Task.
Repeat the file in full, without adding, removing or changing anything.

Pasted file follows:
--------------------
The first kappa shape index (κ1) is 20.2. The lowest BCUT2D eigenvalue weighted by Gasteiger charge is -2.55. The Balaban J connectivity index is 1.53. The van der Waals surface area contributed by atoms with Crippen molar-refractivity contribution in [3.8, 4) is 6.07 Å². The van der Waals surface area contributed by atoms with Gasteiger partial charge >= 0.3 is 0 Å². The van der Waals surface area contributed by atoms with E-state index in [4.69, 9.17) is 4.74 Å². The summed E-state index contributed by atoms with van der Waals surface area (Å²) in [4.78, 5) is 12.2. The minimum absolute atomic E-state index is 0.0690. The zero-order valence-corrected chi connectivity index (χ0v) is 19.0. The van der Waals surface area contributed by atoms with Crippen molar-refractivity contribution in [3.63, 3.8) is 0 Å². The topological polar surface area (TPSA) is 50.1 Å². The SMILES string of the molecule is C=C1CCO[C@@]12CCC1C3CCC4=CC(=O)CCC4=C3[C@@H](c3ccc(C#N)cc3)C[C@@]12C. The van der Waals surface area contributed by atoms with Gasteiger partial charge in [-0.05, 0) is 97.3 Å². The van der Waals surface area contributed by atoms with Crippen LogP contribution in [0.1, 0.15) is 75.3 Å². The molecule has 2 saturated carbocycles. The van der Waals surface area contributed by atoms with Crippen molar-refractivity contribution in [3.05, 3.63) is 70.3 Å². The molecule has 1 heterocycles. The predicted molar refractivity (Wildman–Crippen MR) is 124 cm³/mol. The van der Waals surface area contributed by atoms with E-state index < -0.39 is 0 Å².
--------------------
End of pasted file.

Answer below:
The first kappa shape index (κ1) is 20.2. The lowest BCUT2D eigenvalue weighted by Gasteiger charge is -2.55. The Balaban J connectivity index is 1.53. The van der Waals surface area contributed by atoms with Crippen molar-refractivity contribution in [3.8, 4) is 6.07 Å². The van der Waals surface area contributed by atoms with Gasteiger partial charge >= 0.3 is 0 Å². The van der Waals surface area contributed by atoms with E-state index in [4.69, 9.17) is 4.74 Å². The summed E-state index contributed by atoms with van der Waals surface area (Å²) in [4.78, 5) is 12.2. The minimum absolute atomic E-state index is 0.0690. The zero-order valence-corrected chi connectivity index (χ0v) is 19.0. The van der Waals surface area contributed by atoms with Crippen molar-refractivity contribution in [3.63, 3.8) is 0 Å². The topological polar surface area (TPSA) is 50.1 Å². The SMILES string of the molecule is C=C1CCO[C@@]12CCC1C3CCC4=CC(=O)CCC4=C3[C@@H](c3ccc(C#N)cc3)C[C@@]12C. The van der Waals surface area contributed by atoms with Gasteiger partial charge in [-0.05, 0) is 97.3 Å². The van der Waals surface area contributed by atoms with Crippen LogP contribution in [0.1, 0.15) is 75.3 Å². The molecule has 2 saturated carbocycles. The van der Waals surface area contributed by atoms with Crippen molar-refractivity contribution in [3.05, 3.63) is 70.3 Å². The molecule has 1 heterocycles. The predicted molar refractivity (Wildman–Crippen MR) is 124 cm³/mol. The van der Waals surface area contributed by atoms with E-state index < -0.39 is 0 Å².